“I absolutely would not have been able to make it without his help,” Harrison says.

From grand gestures to small acts of kindness, experts say that there are many ways to help those slammed by the shame, shock and economic panic of a separation or divorce.

Listen … again and then again

Although it is often assumed that those in an initial separation need space, Ashley Mead, a psychotherapist who specialises in divorce, recommends connection. But the right kind of listening takes finesse.

Looking for creative ways to offer support? Consider what soft skills you might have. Can you babysit one night a week? Can you edit a CV? Know something about car repair?

“Divorcees are losing the person they have been most connected to in their whole life,” Mead says in an email. “They are often desperate and feel incredible shame.”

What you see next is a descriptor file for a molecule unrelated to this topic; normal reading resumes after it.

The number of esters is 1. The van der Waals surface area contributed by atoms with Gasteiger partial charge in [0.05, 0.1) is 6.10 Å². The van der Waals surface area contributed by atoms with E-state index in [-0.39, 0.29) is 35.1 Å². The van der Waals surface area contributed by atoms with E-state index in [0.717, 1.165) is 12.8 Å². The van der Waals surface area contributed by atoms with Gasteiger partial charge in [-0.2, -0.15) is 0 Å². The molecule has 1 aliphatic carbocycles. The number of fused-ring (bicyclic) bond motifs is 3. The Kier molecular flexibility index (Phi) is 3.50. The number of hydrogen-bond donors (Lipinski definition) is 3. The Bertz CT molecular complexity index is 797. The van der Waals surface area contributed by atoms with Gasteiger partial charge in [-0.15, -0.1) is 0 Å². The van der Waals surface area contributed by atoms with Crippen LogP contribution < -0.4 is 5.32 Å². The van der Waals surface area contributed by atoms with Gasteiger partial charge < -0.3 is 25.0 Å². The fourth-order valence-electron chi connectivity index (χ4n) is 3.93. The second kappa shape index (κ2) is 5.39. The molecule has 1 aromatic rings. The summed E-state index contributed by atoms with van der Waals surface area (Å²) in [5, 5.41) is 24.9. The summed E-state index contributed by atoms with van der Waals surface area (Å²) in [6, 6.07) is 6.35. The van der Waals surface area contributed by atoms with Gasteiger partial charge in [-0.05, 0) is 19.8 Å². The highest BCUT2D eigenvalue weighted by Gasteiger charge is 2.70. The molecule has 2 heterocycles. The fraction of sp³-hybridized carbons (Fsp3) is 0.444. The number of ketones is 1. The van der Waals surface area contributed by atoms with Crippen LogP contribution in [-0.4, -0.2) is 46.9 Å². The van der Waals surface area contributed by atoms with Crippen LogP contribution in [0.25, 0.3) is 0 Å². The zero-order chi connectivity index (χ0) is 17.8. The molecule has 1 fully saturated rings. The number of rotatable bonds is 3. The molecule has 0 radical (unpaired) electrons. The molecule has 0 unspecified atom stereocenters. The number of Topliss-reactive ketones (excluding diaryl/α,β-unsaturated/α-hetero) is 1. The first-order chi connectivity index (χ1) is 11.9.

“Show up,” adds Mead, who recommends refraining from offering advice, suggestions or any hint of, “I told you so.” If you don’t know what to say, try this: “I know I can’t fix it but I am here for you,” she advises. “We have a tendency to want to fix bad things for our friends, but trying to cheer someone up is often about calming our own discomfort and doesn’t help those trying to relieve hard emotions.”

Erika Anne Englund, a divorce mediator based in the US, says to “be the type of listener that helps people reach their own conclusions: ensure your friend has a place to vent, cry, laugh and think out loud.”

“Don’t stop inviting divorced friends to parties just because they are single, and call them on holidays even years after the divorce is over,” Englund says.